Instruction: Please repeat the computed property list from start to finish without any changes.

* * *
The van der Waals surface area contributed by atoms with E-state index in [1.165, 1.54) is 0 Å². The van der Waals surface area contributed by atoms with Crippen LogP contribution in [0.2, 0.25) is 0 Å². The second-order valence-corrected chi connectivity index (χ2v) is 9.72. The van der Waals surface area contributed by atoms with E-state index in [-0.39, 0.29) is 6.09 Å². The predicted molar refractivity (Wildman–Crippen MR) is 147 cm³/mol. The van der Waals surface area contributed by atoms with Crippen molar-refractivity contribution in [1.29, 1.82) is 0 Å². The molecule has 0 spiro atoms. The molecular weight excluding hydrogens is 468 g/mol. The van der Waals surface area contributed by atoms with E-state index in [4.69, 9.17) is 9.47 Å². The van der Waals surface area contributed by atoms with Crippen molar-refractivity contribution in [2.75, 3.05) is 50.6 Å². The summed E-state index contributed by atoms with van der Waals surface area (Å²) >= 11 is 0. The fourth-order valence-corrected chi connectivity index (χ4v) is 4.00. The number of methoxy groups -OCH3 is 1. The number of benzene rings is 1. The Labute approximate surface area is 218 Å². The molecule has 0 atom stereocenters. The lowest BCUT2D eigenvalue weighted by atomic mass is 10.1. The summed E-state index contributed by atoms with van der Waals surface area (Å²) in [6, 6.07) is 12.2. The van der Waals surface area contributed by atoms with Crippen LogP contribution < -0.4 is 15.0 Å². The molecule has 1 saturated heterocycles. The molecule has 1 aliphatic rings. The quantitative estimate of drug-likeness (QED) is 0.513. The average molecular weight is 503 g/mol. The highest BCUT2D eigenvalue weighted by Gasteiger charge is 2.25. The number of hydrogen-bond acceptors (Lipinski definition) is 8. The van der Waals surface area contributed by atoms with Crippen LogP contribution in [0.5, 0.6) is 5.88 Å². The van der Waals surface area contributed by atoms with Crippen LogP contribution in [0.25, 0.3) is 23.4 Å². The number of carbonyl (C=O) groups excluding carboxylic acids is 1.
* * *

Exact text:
The van der Waals surface area contributed by atoms with E-state index in [1.165, 1.54) is 0 Å². The van der Waals surface area contributed by atoms with Crippen LogP contribution in [0.2, 0.25) is 0 Å². The second-order valence-corrected chi connectivity index (χ2v) is 9.72. The van der Waals surface area contributed by atoms with E-state index in [-0.39, 0.29) is 6.09 Å². The predicted molar refractivity (Wildman–Crippen MR) is 147 cm³/mol. The van der Waals surface area contributed by atoms with Crippen molar-refractivity contribution in [1.29, 1.82) is 0 Å². The molecule has 0 spiro atoms. The molecular weight excluding hydrogens is 468 g/mol. The van der Waals surface area contributed by atoms with E-state index in [4.69, 9.17) is 9.47 Å². The van der Waals surface area contributed by atoms with Crippen molar-refractivity contribution in [2.75, 3.05) is 50.6 Å². The summed E-state index contributed by atoms with van der Waals surface area (Å²) >= 11 is 0. The fourth-order valence-corrected chi connectivity index (χ4v) is 4.00. The number of methoxy groups -OCH3 is 1. The number of benzene rings is 1. The Labute approximate surface area is 218 Å². The molecule has 0 atom stereocenters. The lowest BCUT2D eigenvalue weighted by atomic mass is 10.1. The summed E-state index contributed by atoms with van der Waals surface area (Å²) in [6, 6.07) is 12.2. The van der Waals surface area contributed by atoms with Crippen LogP contribution < -0.4 is 15.0 Å². The molecule has 1 saturated heterocycles. The molecule has 1 aliphatic rings. The quantitative estimate of drug-likeness (QED) is 0.513. The average molecular weight is 503 g/mol. The highest BCUT2D eigenvalue weighted by Gasteiger charge is 2.25. The number of hydrogen-bond acceptors (Lipinski definition) is 8. The van der Waals surface area contributed by atoms with Crippen LogP contribution in [0.5, 0.6) is 5.88 Å². The van der Waals surface area contributed by atoms with Crippen LogP contribution in [0.25, 0.3) is 23.4 Å². The number of carbonyl (C=O) groups excluding carboxylic acids is 1.